What is Interventional Radiology?

Interventional radiology (IR) is a specialised field of high-tech medicine. IR doctors perform minimally invasive surgical procedures through small incisions in the body while using imaging techniques such as ultrasound, MRI, CT scan to guide them throughout. The range of conditions which can be treated by IR is extensive and continually expanding; from basic procedures such as taking a biopsy, treating tumours to complex life-saving interventions such as embolization of aneurysm. That is why today in most developed countries, many minimally invasive IR procedures have supplanted major surgical procedures.

Examples of IR Procedures & Techniques

Vascular Interventions:

Angioplasty - repair or opening of narrowed /occluded blood vessels
Thrombolysis – removal of blood clots blocking blood vessels to reinstate blood supply
Embolisation – stop blood supply to halt bleeding or ongrowing mass
Microwave Ablation – destroying tumor cells or vessels causing symptoms
Vascular Access – placement of a long-term catheter to deliver medication/draw blood

Non-Vascular Interventions:

Biopsy – removal of small tissues for diagnosis
Drainage – fluid collection
Percutaneaous Transhepatic Cholangiography (PTC) – evaluation of biliary tract + drainage
Stenting – opening of narrowed structures to allow flow

What are the Benefits of IR Procedures?

• Minimized Risks
• No General Anesthesia (in most procedures)
• Shorter hospital stays
• Lower costs (less hospital stay, dressings, follow ups etc)
• Greater comfort, less pain
• Minimal to no scars
• Faster Recovery
• Quicker convalescence and return to usual activities and work.

What to Expect during an IR Procedure?

You will meet with the specialist to discuss your diagnosis, concerns and expectations. With honesty and an experienced medical approach, our doctor will provide you with a personalized treatment plan.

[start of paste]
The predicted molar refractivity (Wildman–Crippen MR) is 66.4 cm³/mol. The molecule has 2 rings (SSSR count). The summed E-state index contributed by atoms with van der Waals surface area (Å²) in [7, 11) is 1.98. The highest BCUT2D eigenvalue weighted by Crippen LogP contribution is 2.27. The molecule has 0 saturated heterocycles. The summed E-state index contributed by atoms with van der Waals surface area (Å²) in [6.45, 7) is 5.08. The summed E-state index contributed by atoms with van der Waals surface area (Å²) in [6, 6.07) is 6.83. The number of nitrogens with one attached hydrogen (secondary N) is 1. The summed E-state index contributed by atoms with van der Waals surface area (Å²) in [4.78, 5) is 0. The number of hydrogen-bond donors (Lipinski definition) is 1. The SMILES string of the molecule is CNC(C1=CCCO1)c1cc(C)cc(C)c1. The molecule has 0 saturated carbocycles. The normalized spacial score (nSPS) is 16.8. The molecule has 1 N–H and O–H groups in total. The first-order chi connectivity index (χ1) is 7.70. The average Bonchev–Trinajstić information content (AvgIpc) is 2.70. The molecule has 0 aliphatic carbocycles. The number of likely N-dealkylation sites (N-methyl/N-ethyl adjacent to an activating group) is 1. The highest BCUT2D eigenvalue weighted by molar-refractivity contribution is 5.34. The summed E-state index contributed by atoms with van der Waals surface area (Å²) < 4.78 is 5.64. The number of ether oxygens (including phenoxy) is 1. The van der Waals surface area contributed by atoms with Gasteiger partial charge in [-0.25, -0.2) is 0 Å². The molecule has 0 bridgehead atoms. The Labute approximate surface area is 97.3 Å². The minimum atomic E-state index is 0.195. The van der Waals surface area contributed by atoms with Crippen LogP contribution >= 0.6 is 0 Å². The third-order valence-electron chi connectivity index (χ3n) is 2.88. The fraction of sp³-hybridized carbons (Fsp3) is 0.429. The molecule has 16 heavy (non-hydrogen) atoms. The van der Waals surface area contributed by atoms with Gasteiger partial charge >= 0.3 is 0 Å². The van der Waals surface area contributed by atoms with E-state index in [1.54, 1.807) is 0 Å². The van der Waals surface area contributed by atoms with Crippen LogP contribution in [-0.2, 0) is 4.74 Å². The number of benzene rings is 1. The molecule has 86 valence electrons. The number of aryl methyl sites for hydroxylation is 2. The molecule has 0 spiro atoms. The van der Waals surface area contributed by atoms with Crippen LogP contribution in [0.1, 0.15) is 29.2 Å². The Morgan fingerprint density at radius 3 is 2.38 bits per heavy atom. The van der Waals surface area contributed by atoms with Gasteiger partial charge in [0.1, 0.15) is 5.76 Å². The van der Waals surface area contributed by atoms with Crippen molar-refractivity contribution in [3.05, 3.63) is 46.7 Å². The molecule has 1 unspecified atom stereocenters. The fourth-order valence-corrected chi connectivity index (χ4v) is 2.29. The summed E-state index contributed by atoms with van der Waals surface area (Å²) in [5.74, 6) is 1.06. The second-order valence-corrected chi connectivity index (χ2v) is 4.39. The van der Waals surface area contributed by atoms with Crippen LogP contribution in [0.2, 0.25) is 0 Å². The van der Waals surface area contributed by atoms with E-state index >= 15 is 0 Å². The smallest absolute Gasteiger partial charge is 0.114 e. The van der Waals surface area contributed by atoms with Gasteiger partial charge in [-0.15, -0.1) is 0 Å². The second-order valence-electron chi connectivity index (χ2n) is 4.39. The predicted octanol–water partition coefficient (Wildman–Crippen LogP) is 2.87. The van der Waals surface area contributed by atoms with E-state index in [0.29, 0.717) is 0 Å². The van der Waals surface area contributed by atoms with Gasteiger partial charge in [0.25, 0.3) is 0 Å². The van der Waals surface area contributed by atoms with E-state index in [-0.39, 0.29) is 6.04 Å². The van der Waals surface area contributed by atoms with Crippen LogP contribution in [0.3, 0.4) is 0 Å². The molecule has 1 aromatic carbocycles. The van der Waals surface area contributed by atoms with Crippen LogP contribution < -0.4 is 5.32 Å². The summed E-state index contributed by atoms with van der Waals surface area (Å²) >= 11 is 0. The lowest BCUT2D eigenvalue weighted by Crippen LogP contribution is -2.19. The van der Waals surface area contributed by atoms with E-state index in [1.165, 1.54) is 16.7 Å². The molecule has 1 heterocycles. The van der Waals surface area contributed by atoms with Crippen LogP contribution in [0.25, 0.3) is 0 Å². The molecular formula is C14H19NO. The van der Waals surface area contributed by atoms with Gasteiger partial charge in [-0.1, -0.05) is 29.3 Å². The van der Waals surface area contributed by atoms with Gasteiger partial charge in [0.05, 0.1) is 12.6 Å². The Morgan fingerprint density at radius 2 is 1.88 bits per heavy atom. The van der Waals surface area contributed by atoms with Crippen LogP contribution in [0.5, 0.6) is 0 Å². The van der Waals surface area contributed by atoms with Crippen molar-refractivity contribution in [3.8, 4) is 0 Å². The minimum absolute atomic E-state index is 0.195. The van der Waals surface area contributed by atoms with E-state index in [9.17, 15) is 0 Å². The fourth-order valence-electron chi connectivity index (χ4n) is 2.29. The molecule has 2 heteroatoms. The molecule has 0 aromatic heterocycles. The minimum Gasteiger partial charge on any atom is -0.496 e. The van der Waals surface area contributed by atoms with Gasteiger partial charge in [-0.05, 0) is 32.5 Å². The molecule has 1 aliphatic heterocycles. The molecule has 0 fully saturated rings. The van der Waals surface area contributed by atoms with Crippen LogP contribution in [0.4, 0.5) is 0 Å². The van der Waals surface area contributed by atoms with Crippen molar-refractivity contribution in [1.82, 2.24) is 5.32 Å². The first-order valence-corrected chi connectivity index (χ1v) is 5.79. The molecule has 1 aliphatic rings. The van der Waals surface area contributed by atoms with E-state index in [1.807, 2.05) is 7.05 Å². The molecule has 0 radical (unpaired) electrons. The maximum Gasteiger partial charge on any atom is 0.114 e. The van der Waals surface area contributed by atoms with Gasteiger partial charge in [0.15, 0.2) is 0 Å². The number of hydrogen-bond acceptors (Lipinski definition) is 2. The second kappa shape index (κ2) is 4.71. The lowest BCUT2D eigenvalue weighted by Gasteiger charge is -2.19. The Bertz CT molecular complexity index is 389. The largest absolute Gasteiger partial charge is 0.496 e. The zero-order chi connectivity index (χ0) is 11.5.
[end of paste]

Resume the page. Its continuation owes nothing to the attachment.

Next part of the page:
On the D-day, the doctor will use an imaging technique to get an optimum look at the part of your body he needs to treat and guide him throughout the procedure.

Most interventions are done under local anesthesia and do not require general Anesthesia. You may be given some sedation to relax you. The doctor will numb the skin where he will make a very small incision (3-5 mm) through which he will insert a needle/catheter (a fine tube) into your body and precisely maneuver through your blood vessels to reach the area that needs treatment. After that, the catheters/needles will be removed, and a small band aid applied.

You will be kept for observation for a couple hours at the clinic and should be back home on the same day. The doctor will advise you when you can return to your usual activities.

Above are the common steps in Interventional Radiology procedures. Nevertheless, management is based solely on your medical condition and situation.

What are The Risks of IR Procedures?

As with any medical procedures that you undergo, there are some risks like bleeding, infection, and other risks that may vary according to your specific IR procedure. However, IR procedures generally carry significantly lower risks than surgical procedures, while accomplishing similar or even better outcomes.

The use of radiation for diagnostic or therapeutic interventions, in the form of X-ray, CT Scan or fluoroscopy, etc is not without risk. IRs make it a priority to minimize the amount to radiation necessary to complete the treatment by following established federal guidelines.

It is good to know that most of our procedures are ultrasound guided, and there are no known risks associated with ultrasound.